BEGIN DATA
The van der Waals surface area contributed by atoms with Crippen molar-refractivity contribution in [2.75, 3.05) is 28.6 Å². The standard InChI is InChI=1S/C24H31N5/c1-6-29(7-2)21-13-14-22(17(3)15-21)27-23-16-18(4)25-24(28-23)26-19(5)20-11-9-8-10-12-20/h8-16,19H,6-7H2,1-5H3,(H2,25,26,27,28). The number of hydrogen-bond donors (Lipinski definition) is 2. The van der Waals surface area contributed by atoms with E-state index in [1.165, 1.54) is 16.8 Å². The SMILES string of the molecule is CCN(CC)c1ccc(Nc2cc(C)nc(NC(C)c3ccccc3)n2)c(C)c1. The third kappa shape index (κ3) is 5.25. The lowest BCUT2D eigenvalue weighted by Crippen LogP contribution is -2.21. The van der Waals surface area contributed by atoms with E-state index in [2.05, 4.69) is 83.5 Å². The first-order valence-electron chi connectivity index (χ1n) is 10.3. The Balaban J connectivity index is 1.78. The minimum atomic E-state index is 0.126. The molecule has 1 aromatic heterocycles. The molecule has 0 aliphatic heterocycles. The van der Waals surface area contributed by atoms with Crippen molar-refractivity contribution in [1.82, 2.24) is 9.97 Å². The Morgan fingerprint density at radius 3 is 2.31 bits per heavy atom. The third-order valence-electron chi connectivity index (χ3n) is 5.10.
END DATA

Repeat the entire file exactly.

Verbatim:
The van der Waals surface area contributed by atoms with Crippen molar-refractivity contribution in [2.75, 3.05) is 28.6 Å². The standard InChI is InChI=1S/C24H31N5/c1-6-29(7-2)21-13-14-22(17(3)15-21)27-23-16-18(4)25-24(28-23)26-19(5)20-11-9-8-10-12-20/h8-16,19H,6-7H2,1-5H3,(H2,25,26,27,28). The number of hydrogen-bond donors (Lipinski definition) is 2. The van der Waals surface area contributed by atoms with E-state index in [1.165, 1.54) is 16.8 Å². The SMILES string of the molecule is CCN(CC)c1ccc(Nc2cc(C)nc(NC(C)c3ccccc3)n2)c(C)c1. The third kappa shape index (κ3) is 5.25. The lowest BCUT2D eigenvalue weighted by Crippen LogP contribution is -2.21. The van der Waals surface area contributed by atoms with E-state index in [2.05, 4.69) is 83.5 Å². The first-order valence-electron chi connectivity index (χ1n) is 10.3. The Balaban J connectivity index is 1.78. The minimum atomic E-state index is 0.126. The molecule has 1 aromatic heterocycles. The molecule has 0 aliphatic heterocycles. The van der Waals surface area contributed by atoms with Crippen molar-refractivity contribution in [1.82, 2.24) is 9.97 Å². The Morgan fingerprint density at radius 3 is 2.31 bits per heavy atom. The third-order valence-electron chi connectivity index (χ3n) is 5.10.